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Neil: Hello welcome to 6 Minute English. I'm Neil.
Dan: And I'm Dan.
Neil: In this programme, we going to hear
from someone who smells
smells for a living. Although these are
very expensive smells - smells
that we wear deliberately to make
us smell good.
Dan: Ah, you mean scents and perfumes?
Neil: Yes and perfumes are big business.
And that is the topic of our quiz in this programme.
How much is the perfume industry in the UK
worth each year?
a) £650 million
b) £970 million
c) £1.3 billion?
Dan: Well, I don't nose – smell, nose
- this is just a guess, but I'll say £970 million.
Neil: Well, I'll let you know the answer
a little later in the programme. Now let's
hear from Roja Dove, who is a perfumer.
He designs and creates very exclusive and very
expensive perfumes. In a recent BBC
video he talked about the power of
smells. What does he say there is a very
deep psychological connection between?
Roja Dove: …who we are as a personality
and the type of smells we like. When we are
born, the part of our brain which deals with
smell is empty so we learn our response to smell.
And then when we smell that odorant
again it's like a trigger or a catalyst
that will revive the original
associational memory.
Neil: So Dan, what does he say
there is avery deep psychological
connection between?
Dan: Between our personality and the kind
of smells we like. The point he is making
is that the smells we experience when we are
very young can have a big psychological impact
on us even later in life.
Neil: I know that feeling – smell is a very
powerful sense. The smell of something can
take you right back in time and fill you
with emotions.
Dan: Exactly. For example, when I walk
through the perfume area of a
department store I always
feel a bit nostalgic because I can smell
the perfume my first girlfriend
used to wear.
It's a powerful sensation.
Neil: Dove used particular words and
expression to describe this, didn't he?
Dan: Yes, first he used the word odorant
to describe the smell. It's not really a common
word. We use it more frequently as part of
the word deodorant, which is something we
buy to cover up what we think of as the unpleasant
natural smell of our bodies. These odorants,
he said, can act as the trigger or catalyst
for these memories.
Both the nouns trigger
and catalyst refer to something that
causes a particular response. So a particular smell
can be a trigger or catalyst
for a particular emotion.
Neil: As well as being a trigger for
memories, smells can, according to Dove,
say a lot about
your personality. Here he is again talking
about the kind of scent to wear if you want
to give a particular impression. What
does he say these scents make you
appear very strong at?
Roja Dove: The idea of the message you
give off with scent I think can't be underestimated.
My suggestion would be to look for very,
very woody, mossy, structured scents
called Chypres
if the message you want to put across is
that you are someone not to be messed with, very,
very strong in business, or whatever –
just not to be messed with.
Neil: So what do the scents he described
make you seem strong at?
Dan: Business, they can make you seem
very, very strong in business.
Neil: Mmm, and how does he explain that?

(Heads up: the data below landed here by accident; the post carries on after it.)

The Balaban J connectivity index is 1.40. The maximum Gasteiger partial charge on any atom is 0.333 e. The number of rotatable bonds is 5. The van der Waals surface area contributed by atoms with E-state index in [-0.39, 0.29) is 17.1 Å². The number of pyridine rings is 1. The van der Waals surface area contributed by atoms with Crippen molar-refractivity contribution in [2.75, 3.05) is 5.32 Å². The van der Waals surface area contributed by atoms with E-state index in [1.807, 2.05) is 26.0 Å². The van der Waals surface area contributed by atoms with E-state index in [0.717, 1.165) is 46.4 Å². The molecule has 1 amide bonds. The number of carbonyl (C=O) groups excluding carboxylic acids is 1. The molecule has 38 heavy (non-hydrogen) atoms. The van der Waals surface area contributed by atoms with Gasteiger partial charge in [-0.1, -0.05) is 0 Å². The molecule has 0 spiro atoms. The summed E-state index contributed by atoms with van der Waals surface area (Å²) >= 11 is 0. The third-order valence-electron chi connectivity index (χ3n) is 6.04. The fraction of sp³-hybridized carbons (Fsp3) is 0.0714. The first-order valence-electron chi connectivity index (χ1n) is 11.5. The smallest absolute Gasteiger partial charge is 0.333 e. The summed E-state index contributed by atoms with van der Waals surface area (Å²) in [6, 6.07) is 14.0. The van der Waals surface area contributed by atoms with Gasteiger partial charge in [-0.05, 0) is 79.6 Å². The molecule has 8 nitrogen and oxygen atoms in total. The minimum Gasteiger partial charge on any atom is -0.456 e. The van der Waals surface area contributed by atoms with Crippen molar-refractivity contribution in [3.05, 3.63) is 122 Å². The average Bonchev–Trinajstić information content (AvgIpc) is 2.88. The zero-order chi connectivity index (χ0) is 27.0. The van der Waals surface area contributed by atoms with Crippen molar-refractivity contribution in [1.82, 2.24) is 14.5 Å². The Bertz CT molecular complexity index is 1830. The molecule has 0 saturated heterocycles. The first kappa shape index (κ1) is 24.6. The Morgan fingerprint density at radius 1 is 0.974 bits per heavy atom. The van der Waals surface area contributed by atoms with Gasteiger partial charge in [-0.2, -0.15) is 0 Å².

Dan: Well, he says that some scents give off
a particular message.
The phrasal verb give off is often used to
describe something that
we broadcast about ourselves without saying
anything. So he's saying that our scent,
our perfume, can give off a message about
the kind of person we are and that we shouldn't
underestimate that. If you underestimate something
you don't give it as much importance as
it should have, you don't
take it seriously enough.
Neil: He then goes on to talk about the
particular scent that gives off the
impression of being
very strong in business.
Dan: Yes, it's a woody, mossy scent which
suggests that you are
not someone to be messed with.
Neil: Not to be messed with?
Dan: Yes – someone to be taken seriously,
someone who is serious who you don't want
to try and trick.
Neil: Right and talking of tricking – did
we trick you with the quiz? I asked - What
was the value of the perfume industry
in the UK?
Dan: And I said it was £970 million.
Neil: And it was actually option c), which
was an incredible £1.3 billion.
Dan: Wow! That is a lot of smelly stuff.
Neil: It is indeed! Right, now, time for
vocabulary recap. What words and
expressions did we have
Dan: Well, first we had odorant – an
unusual word for something that smells.
Neil: Then two words with a very similar meaning:
a trigger and a catalyst – both of which
refer to something that can make something
else happen. In this case it was a particular
smell making us remember something from the
past. So scents can sends us to the past.
But they can also say something about
our personality.
Dan: Yes, they can send unspoken information
- or give off messages. And these messages
should not be underestimated. If you do underestimate
the importance of smell, it means that you
don't take those messages seriously.
Neil: And finally we heard the phrase to mess
with someone. To mess with someone means that
you don't take them seriously, you cause
them trouble and that may cause you trouble.
Dan: Well I certainly wouldn't want to mess
with you! Judging by the messages you're
giving off.
Neil: Ah you mean my aftershave? Makes me
seem powerful?
Dan: Actually, I was thinking more of the egg sandwich
you had for lunch. I really wouldn't underestimate
the power of that.
Neil: Ah! On that note, I think it's time
to end the programme. For more, find us on
Facebook, Twitter, Instagram and
YouTube pages,
and of course our website bbclearningenglish.com!
Dan: Goodbye!


Talk about the power of smells in 6 minutes

2349 分類 收藏
Evangeline 發佈於 2018 年 5 月 8 日
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